“As a teenager growing up in the fertile and boring forests of Northern California, I would read Thrasher magazine and dream about how cool it would be to go to Warped Tour. But I was poor and the city was too far, and so I would read and look at pictures each month when my brother’s subscription to the magazine would show up.

“Fast-forward to 2002.

“I’m 22 years old, still just as poor, but now living in Las Vegas with my boyfriend (now husband, Jesse Amoroso). We both played in punk rock bands and worked in different ends of the local music scene. I woke up one hot summer day and Jesse tells me to put my shoes on. He got a phone call from one of the dudes in Me First and the Gimme Gimmes.

“We were going to Warped Tour!

“That year was headlined by Rancid and held at the Thomas & Mack Center and Cox Pavilion.

“So we arrive, and we had all-access passes, which meant I could eat the foods and use the clean toilets backstage. I can probably trace my entire career back to that day and discovering how different your experience could be if you just had the right color wrist band. Every day of my life since has pretty much just been the thrill of making sure I have ‘the right color wristband’ in whatever situation life throws at you.

“Jesse tech’d for Me First and another local band, 2 Cents Worth, that were friends of ours that day. I sat way up in the bleachers watching the show with an eagle’s-eye view.

“At the end of the day, we were standing around saying our goodbyes and I saw (Fear frontman) Lee Ving leaving!

“That’s been my Warped Tour joke ever since.”

Blair Dewayne, Rusty Maples singer-guitarist

“Warped Tour was a huge deal to me as a teenager. There wasn’t much for kids to do in the valley in the early aughts. We had the Huntridge Theater and occasional shows at House of Blues and The Joint, but fests like Warped Tour and Our Big Concert were highlights of teenage life.”

Mike Lavin, Digital Insight Recording Studios co-owner, The Pluralses drummer

“The best Warped Tour I had was at Desert Breeze Park (2004). I was looking for work and got hired by the load-in and load-out crew. I showed up at 7 a.m., unloaded a bunch of semi-trucks, and then they released us to come back at the end of the night.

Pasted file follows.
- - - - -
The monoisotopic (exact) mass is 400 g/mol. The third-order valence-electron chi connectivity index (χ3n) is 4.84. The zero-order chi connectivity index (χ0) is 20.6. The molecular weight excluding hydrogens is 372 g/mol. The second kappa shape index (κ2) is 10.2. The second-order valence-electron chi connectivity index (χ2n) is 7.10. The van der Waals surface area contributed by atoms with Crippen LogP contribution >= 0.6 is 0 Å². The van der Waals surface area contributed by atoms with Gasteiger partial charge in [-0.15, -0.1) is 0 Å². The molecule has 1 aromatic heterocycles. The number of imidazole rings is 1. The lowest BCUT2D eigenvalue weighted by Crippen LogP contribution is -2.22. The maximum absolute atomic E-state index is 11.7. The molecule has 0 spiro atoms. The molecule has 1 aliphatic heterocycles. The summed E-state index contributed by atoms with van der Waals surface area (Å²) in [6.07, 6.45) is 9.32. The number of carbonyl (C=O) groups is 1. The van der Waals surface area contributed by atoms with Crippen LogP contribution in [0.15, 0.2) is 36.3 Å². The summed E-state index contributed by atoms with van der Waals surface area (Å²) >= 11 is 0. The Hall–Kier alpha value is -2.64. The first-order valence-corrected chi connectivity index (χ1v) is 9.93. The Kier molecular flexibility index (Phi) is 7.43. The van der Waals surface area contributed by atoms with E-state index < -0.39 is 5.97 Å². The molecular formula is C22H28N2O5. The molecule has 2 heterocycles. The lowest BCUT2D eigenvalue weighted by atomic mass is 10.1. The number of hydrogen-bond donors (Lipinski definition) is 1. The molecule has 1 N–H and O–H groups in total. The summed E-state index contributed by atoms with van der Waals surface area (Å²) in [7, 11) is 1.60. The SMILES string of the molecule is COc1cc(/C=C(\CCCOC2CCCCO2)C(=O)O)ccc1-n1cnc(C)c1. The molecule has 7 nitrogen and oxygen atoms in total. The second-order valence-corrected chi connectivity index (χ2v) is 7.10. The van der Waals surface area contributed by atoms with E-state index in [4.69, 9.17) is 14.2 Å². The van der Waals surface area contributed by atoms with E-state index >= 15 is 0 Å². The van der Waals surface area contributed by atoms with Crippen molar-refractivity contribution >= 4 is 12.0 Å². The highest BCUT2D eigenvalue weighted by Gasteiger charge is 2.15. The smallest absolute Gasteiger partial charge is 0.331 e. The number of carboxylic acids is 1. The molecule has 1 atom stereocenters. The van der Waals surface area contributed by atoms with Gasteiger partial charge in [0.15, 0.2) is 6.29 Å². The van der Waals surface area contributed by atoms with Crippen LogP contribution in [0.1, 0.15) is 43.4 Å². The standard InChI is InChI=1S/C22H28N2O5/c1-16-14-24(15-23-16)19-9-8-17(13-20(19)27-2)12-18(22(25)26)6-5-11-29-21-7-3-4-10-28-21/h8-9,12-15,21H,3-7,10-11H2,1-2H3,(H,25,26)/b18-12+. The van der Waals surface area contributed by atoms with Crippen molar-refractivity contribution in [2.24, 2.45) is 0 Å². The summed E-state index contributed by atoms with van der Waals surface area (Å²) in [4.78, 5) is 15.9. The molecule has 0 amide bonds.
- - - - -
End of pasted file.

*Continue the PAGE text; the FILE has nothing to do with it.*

“However, we had our wristbands that let us get in and out.

“I must have carried in five 18-packs of beer for my crazy friends and I.

“Got wasted.

“My friend Tito from Recess Records was the sound guy for Anti-Flag, so after I got drunk, I sobered up and beat the midday heat in the Anti-Flag bus.

“Left there, drank some more. Loaded all the semi-trucks at the end of the show.”

Isaac Irvine, Happy Campers singer-guitarist

“The first time I went to Warped Tour was up in Lake Tahoe. Happy Campers was just getting started and played one of our first out-of-town shows in Reno. We went to Warped Tour the next day and it blew me away. It was like a giant summer camp for punk music. NOFX, Rancid, Bad Religion, Vandals: So many of our favorite bands all in one spot. I got to meet my idol, (Bad Religion singer) Greg Graffin, and he signed my ticket. (Still have it.)

“The next year or so we played Warped in Vegas. I think one of the great things Warped did was include local and regional bands. Everyone got to feel like they were a part of it, and get to say they played with Bad Religion or whoever (albeit from a much smaller stage on the opposite side of the festival).

“The next year we added a couple California dates. Warped was part of our biggest tour ever. It was actually quite exhausting being at a festival all day and driving through the night to the next destination. We sold our guest wristbands each day for food and gas. We had some great shows and met awesome people. Sad to see it go, but it was instrumental in bringing punk, ska and other underground styles to the masses.”

Contact Jason Bracelin at jbracelin@reviewjournal.com or 702-383-0476. Follow @JasonBracelin on Twitter.